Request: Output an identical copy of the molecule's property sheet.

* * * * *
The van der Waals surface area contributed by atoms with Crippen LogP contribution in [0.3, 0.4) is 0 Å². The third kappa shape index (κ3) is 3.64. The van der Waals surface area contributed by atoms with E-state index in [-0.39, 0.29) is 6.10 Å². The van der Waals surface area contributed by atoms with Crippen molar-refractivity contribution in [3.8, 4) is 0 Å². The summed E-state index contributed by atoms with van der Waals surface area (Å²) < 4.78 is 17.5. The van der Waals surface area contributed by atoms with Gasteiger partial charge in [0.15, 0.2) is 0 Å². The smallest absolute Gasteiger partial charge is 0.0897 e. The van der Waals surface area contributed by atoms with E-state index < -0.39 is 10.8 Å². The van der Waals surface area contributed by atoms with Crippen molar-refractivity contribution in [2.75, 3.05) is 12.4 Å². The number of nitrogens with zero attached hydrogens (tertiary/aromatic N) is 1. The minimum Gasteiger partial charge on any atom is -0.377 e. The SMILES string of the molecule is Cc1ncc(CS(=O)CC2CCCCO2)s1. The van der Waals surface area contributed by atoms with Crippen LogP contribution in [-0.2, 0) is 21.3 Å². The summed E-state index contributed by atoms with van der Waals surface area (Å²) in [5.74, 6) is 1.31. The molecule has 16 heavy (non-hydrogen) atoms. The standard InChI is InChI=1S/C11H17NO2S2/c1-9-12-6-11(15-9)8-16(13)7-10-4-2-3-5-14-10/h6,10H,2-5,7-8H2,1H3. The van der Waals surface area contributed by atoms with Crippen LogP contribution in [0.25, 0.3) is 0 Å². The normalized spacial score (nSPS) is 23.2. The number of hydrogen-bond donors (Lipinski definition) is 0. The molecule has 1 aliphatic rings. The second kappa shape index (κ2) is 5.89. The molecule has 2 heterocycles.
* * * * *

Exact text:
The van der Waals surface area contributed by atoms with Crippen LogP contribution in [0.3, 0.4) is 0 Å². The third kappa shape index (κ3) is 3.64. The van der Waals surface area contributed by atoms with E-state index in [-0.39, 0.29) is 6.10 Å². The van der Waals surface area contributed by atoms with Crippen molar-refractivity contribution in [3.8, 4) is 0 Å². The summed E-state index contributed by atoms with van der Waals surface area (Å²) < 4.78 is 17.5. The van der Waals surface area contributed by atoms with Gasteiger partial charge in [0.15, 0.2) is 0 Å². The smallest absolute Gasteiger partial charge is 0.0897 e. The van der Waals surface area contributed by atoms with E-state index < -0.39 is 10.8 Å². The van der Waals surface area contributed by atoms with Crippen molar-refractivity contribution in [2.75, 3.05) is 12.4 Å². The number of nitrogens with zero attached hydrogens (tertiary/aromatic N) is 1. The minimum Gasteiger partial charge on any atom is -0.377 e. The SMILES string of the molecule is Cc1ncc(CS(=O)CC2CCCCO2)s1. The van der Waals surface area contributed by atoms with Crippen LogP contribution in [-0.2, 0) is 21.3 Å². The summed E-state index contributed by atoms with van der Waals surface area (Å²) in [5.74, 6) is 1.31. The molecule has 16 heavy (non-hydrogen) atoms. The standard InChI is InChI=1S/C11H17NO2S2/c1-9-12-6-11(15-9)8-16(13)7-10-4-2-3-5-14-10/h6,10H,2-5,7-8H2,1H3. The van der Waals surface area contributed by atoms with Crippen LogP contribution in [0.25, 0.3) is 0 Å². The normalized spacial score (nSPS) is 23.2. The number of hydrogen-bond donors (Lipinski definition) is 0. The molecule has 1 aliphatic rings. The second kappa shape index (κ2) is 5.89. The molecule has 2 heterocycles.